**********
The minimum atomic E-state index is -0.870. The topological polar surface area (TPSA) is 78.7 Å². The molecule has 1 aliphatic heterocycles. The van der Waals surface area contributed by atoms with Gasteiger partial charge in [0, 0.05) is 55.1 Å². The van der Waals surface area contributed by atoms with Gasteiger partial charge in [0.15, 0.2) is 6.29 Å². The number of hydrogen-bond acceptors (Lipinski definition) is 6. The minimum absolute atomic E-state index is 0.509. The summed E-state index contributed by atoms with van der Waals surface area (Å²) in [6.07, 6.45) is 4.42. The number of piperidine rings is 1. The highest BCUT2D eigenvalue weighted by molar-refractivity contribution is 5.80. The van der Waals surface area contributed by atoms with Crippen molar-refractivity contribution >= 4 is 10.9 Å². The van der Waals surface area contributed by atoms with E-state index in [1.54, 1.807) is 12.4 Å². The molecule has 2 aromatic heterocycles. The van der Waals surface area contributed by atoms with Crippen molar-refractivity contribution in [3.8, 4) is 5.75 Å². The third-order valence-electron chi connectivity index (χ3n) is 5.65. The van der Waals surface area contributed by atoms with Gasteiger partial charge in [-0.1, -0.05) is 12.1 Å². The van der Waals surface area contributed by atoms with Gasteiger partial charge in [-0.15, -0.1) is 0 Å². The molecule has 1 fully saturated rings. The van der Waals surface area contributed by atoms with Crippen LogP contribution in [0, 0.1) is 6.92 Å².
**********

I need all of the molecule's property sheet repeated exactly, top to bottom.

The minimum atomic E-state index is -0.870. The topological polar surface area (TPSA) is 78.7 Å². The molecule has 1 aliphatic heterocycles. The van der Waals surface area contributed by atoms with Gasteiger partial charge in [0, 0.05) is 55.1 Å². The van der Waals surface area contributed by atoms with Gasteiger partial charge in [0.15, 0.2) is 6.29 Å². The number of hydrogen-bond acceptors (Lipinski definition) is 6. The minimum absolute atomic E-state index is 0.509. The summed E-state index contributed by atoms with van der Waals surface area (Å²) in [6.07, 6.45) is 4.42. The number of piperidine rings is 1. The highest BCUT2D eigenvalue weighted by molar-refractivity contribution is 5.80. The van der Waals surface area contributed by atoms with Crippen molar-refractivity contribution >= 4 is 10.9 Å². The van der Waals surface area contributed by atoms with E-state index in [1.54, 1.807) is 12.4 Å². The molecule has 2 aromatic heterocycles. The van der Waals surface area contributed by atoms with Crippen molar-refractivity contribution in [3.8, 4) is 5.75 Å². The third-order valence-electron chi connectivity index (χ3n) is 5.65. The van der Waals surface area contributed by atoms with Gasteiger partial charge in [-0.1, -0.05) is 12.1 Å². The van der Waals surface area contributed by atoms with Gasteiger partial charge in [-0.15, -0.1) is 0 Å². The molecule has 1 fully saturated rings. The van der Waals surface area contributed by atoms with Crippen LogP contribution in [0, 0.1) is 6.92 Å².